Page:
Nicola Purcell, senior associate in property litigation answers, in summary, yes: if the Local Authority becomes the land owner and successfully exercises its powers under Section 203 of the Housing and Planning Act 2016.
An individual can acquire a right of light in several different ways. There can be an express right or one can be acquired through long use if light has been enjoyed through a door or window (without interruption) for a period of not less than 20 years.
Rights to light can be an extremely contentious area as they impact on development, especially in larger cities such as London where there is a demand for development, especially high rise buildings.
A right to light can not only prevent development but it can also substantially eat into a developer's profit (if, for example, the developer is having to pay out compensation to home owners to take account of the rights of light they currently enjoy which will be infringed or impacted by the development).
With the ever-increasing pressure on housing, developers and Local Authorities need to look at all options when looking to develop a piece of land.
You may have seen in the press a story about Chelsea Football Club wanting to redevelop its football stadium but its plans are being thwarted by one homeowner who is claiming the development will infringe his rights of light. If a home owner obtains an injunction then that could be the end of the development. However, if the Local Authority were to acquire the land in question owned by Chelsea Football Club, could it override the homeowner's rights?
The answer is yes. Under Section 203 of the Housing and Planning Act 2016, the Local Authority has the ability to override easements and rights in land which have been appropriated for planning purposes. Compensation must be paid to the person whose rights have been overridden, although the claim is restricted to one of 'injurious affection' only, ie compensation is assessed on the basis of the loss in value of the land as a consequence of this interference or breach of the rights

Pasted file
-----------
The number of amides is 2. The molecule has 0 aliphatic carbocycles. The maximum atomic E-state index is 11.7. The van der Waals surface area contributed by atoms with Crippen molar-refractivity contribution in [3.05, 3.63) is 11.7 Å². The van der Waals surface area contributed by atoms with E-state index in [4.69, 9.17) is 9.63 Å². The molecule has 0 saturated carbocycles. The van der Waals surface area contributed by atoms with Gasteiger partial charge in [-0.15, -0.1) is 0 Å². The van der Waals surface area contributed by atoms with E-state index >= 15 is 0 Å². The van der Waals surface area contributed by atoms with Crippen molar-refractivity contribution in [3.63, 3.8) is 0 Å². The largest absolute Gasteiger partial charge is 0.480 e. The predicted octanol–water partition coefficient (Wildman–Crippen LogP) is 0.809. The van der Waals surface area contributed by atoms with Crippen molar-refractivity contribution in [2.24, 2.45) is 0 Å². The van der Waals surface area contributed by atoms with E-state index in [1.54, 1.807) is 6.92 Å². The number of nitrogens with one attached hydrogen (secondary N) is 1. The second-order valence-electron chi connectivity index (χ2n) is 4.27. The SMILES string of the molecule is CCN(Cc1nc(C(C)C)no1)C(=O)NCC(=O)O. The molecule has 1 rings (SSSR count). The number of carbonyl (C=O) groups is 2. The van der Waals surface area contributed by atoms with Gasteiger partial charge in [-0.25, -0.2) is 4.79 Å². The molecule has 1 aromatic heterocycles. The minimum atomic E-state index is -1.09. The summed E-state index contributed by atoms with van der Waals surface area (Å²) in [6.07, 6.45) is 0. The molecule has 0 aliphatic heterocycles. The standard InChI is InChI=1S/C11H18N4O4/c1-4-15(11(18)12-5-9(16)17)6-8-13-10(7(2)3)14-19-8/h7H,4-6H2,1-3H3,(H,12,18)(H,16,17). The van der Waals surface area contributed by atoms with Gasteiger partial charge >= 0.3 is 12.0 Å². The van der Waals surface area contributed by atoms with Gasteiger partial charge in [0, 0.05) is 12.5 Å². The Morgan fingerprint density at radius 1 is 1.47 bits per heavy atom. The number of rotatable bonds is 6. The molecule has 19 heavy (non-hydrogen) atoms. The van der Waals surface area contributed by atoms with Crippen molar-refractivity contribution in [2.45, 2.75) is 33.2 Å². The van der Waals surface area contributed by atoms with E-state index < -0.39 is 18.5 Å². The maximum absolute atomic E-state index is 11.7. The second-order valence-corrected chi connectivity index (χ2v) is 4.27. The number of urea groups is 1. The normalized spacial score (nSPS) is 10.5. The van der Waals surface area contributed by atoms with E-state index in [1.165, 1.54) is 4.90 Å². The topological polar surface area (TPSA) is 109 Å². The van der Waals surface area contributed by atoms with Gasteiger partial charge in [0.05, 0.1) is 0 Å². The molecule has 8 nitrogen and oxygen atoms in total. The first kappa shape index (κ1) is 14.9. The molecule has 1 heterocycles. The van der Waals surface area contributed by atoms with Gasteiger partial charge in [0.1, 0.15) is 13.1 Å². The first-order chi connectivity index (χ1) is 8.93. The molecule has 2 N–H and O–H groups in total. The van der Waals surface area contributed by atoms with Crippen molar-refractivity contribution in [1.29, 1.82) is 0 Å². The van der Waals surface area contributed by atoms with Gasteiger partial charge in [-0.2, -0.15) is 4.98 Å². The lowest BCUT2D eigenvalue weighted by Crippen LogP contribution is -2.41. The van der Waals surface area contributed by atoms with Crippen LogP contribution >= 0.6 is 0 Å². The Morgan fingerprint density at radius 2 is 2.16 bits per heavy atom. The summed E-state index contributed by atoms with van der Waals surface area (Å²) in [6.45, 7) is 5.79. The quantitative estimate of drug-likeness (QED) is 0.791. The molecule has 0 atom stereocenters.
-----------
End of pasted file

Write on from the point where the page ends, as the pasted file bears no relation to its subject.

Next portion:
It is worth noting that this power can also extend to a successor in title to the Local Authority. Both home owners and developers need to be aware that this power cannot be exercised freely. There are statutory requirements that a Local Authority would have to fulfil to be able to override rights or easements, which include obtaining planning permission for the land question.
Where Section 203 is used rights are not extinguished. Instead, they remain in existence and are enforceable except to the extent they are overridden in order to allow the development to proceed. Where a Local Authority exercises its powers and goes on to sell the land the fact that the rights have been overridden should be documented on the title. Any potential purchaser can then see that this power has been exercised from reviewing the registered title.
In practice, a Local Authority would have to establish that the interference with the rights of light is necessary to allow the development to proceed or the infringement cannot be avoided or released by agreement with the affected owners. Local authorities would typically also need to consider whether the development would contribute to the social, economic or environmental wellbeing of the local area.
All reasonable efforts need to be made to secure the release of any rights but in practice, especially when dealing with large numbers of people, this is not always possible. Exercising this right is not always the most straightforward or cost effective way of proceeding for a Local Authority due to the considerations it must take into account and process that it has to follow.
If a Local Authority exercises this power, affected owners should be given the opportunity to make representations and the Local Authority should address those before any decision is made. In practice, the Local Authority should write to all affected owners and initiate a consultation process.
This can be an extremely complicated area for developers and Local Authorities. It is necessary to get advice at an early stage and ensure that the proper process and all necessary steps are taken. However, it is an option that is not always considered in relation to rights of light, but with the current pressure on housing, it may well be something that is used more and more in the future.
To find out more please contact Nicola on T: +44 117 915 4631 or E: firstname.lastname@example.org